Muscle exams are a very important part of our new patient examination process. There are several muscles that we look at, and it's in the Dawson Diagnostic Wizard ®. And they're very important to know if they're sore, and what is it telling us.
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We start off with the temporalis muscle.
Now, key point, when were doing the muscle exam, use three fingers to help when you're pressing, and press firmly. Don't press lightly. So temporalis, often, these muscles are sore when there's an occlusal muscle disorder. Many patients of ours have temporal headaches that can be corrected by occlusal equilibration. So for the temporalis, remember that it extends. The region is on the lateral third of the orbit of the eye. So pain behind the eye can indicate a temporal headache and extends to the top of our scalp.
We move to the masseters, superficial and deep.
Soreness there can indicate displacement of the same side condyle from Centric Relation to MI. Often, in our full-face photos, you'll see somebody with enlarged masseters which could possibly indicate a strong clencher or bruxer. Soreness here often can be corrected by occlusal equilibration. One key point to note, though, is that if somebody has a strong bruxing habit, we can reduce the soreness and protect the teeth, but they still may be bruxing.
Now we move into the hyoid muscles.
That is where I go from the masseters, the hyoid muscles and the digastrics, which are here around the neck. Often, these muscles engage when a patient has to displace from CR to MI in a protrusive manner. These muscles engage to provide relief and aid the lateral pterygoid muscles. One key point to note too is that these muscles can cause us to position our head forward. This often can cause soreness in our sternocleidomastoids, the occipital muscles, and the trapezius muscles. A key point, though, is to not have tunnel vision because soreness of these muscles may also indicate cervical misalignments, and you may have to refer to a physical therapist.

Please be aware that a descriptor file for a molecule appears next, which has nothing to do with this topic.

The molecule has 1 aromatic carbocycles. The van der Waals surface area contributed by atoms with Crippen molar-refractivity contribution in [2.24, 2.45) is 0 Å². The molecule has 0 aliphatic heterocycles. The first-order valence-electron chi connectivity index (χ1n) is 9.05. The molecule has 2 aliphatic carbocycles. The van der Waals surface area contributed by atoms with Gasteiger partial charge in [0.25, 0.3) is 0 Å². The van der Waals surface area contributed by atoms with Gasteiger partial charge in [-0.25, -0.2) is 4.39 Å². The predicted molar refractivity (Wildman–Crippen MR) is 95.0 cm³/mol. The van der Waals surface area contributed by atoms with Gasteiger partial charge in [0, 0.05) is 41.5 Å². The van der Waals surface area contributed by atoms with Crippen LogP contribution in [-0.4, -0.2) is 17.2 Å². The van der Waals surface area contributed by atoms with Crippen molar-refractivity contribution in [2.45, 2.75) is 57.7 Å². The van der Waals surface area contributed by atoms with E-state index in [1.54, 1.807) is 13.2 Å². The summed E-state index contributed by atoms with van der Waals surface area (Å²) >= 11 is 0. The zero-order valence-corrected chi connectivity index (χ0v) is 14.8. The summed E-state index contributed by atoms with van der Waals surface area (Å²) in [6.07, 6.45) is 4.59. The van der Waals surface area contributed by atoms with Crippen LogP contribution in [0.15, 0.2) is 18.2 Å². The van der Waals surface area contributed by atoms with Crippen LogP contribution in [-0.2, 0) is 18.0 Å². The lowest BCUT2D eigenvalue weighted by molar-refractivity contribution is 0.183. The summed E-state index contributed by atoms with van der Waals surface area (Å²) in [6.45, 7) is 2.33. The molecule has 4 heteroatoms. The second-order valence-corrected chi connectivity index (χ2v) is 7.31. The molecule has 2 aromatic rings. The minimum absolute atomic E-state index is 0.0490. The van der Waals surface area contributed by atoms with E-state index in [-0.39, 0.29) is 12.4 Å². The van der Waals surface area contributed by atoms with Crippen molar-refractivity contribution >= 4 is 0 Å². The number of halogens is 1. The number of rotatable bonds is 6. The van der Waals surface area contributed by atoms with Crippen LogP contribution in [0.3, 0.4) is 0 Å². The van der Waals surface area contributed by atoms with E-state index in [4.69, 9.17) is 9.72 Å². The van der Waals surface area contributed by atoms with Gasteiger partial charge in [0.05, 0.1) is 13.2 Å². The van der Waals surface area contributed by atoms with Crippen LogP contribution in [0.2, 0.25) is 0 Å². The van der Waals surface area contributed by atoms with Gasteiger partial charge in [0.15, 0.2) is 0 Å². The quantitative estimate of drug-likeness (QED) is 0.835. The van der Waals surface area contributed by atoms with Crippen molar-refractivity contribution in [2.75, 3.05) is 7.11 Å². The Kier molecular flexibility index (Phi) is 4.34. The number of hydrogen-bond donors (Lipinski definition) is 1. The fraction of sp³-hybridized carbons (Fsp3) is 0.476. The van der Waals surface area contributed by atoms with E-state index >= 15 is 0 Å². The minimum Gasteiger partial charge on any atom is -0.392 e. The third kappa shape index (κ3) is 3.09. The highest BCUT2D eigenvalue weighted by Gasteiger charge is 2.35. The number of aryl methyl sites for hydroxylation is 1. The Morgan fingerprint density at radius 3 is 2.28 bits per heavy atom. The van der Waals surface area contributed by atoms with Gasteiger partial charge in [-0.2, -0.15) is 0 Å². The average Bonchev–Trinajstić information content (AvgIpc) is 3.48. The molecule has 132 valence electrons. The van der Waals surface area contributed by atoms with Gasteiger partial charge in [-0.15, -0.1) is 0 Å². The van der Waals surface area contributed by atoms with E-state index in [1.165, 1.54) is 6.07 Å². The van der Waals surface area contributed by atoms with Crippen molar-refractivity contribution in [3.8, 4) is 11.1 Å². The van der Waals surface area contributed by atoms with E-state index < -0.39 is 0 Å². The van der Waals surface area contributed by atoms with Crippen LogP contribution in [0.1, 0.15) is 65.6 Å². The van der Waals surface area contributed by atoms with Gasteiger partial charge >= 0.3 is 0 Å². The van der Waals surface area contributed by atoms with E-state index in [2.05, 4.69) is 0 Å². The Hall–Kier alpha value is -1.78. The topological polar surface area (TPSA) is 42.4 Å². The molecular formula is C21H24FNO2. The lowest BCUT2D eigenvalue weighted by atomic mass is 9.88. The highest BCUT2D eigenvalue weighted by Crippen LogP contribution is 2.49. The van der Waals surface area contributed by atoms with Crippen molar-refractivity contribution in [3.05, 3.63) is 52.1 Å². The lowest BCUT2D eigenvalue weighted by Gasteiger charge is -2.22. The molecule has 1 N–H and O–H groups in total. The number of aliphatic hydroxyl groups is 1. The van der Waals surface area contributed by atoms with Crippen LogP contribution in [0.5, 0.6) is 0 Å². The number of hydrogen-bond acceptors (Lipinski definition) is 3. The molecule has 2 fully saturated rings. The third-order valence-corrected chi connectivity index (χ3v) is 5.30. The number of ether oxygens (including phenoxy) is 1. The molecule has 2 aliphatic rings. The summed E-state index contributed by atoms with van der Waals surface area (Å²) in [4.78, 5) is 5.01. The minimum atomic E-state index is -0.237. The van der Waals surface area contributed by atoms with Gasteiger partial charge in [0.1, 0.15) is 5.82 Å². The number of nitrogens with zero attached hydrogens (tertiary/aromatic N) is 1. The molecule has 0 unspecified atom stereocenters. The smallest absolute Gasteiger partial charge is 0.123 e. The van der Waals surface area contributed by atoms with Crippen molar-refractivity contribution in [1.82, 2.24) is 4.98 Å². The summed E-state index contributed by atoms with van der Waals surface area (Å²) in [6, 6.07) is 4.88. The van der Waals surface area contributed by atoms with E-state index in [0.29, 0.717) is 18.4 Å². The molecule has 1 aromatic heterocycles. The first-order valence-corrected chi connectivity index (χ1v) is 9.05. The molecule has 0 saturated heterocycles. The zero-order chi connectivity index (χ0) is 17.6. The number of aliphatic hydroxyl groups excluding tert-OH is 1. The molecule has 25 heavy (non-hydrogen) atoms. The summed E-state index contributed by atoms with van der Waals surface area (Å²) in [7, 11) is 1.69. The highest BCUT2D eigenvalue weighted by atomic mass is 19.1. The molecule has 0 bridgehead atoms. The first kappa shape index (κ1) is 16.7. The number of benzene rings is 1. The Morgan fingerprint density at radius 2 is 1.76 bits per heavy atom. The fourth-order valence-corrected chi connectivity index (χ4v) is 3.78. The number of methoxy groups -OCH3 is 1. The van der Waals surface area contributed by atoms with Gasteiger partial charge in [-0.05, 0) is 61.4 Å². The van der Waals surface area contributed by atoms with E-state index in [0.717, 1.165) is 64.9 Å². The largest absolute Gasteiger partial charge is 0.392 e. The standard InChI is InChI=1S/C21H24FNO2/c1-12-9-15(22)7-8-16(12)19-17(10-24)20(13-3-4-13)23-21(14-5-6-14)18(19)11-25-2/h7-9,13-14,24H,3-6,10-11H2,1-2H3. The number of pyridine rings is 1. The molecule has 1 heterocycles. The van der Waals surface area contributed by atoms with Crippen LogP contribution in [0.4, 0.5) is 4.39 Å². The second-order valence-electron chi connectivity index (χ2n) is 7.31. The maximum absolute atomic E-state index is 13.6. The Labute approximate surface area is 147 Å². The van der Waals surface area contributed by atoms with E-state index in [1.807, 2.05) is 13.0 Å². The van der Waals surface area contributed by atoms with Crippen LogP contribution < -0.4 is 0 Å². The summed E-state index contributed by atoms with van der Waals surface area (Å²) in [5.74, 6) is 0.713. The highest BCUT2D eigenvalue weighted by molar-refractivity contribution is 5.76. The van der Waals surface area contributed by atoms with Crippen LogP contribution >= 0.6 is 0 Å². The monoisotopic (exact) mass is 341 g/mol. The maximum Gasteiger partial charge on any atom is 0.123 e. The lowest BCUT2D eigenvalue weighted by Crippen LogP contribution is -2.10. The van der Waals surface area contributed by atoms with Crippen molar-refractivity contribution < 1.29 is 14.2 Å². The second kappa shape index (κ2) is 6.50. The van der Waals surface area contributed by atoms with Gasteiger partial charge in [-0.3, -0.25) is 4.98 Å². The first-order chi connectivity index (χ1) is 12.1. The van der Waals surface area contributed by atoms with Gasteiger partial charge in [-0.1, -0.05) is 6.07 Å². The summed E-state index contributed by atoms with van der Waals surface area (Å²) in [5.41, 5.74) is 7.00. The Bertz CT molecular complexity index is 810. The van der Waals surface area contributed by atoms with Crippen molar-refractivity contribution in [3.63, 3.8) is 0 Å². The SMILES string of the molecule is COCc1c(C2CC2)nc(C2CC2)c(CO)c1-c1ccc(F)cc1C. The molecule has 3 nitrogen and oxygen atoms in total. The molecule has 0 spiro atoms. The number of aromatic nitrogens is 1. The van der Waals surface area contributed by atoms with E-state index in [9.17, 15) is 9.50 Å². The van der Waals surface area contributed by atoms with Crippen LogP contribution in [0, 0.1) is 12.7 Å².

Now we go to lateral pterygoid muscles, which we all know very well.
Looking at both the superior and inferior muscles. One way to test if they're sore is to have them protrude their jaw forward, and resist them for about eight seconds. And then ask them, is there any tenderness in front of the ears or behind their eyes. Often, if there's soreness there, again, the lateral pterygoid muscle can become in spasm when the jaw has displaced forward or displaced left or right. So these muscles can become very sore. So this test will help to determine that.
Another way, too, is bimanual manipulation. If there's soreness there, or tension, or tenderness, it can indicate muscle bracing. So if you do an anterior deprogrammer and the tension or tenderness goes away, often, that can indicate then it's the lateral pterygoid muscle that is sore.
At this point, I take my gloves off, and I go into the internal part of the exam.
And really, the only muscle that we can palpate internally is the medial pterygoid muscle. I palpate it just apical to where I place my mandibular block when I'm doing anesthesia. So I palpate there. And just like the masseters and the temporalis, if there's soreness in these muscles, it can indicate displacement of the same side condyle. Hopefully, this will help you when you're doing your examination in terms of knowing what sore muscles can cause.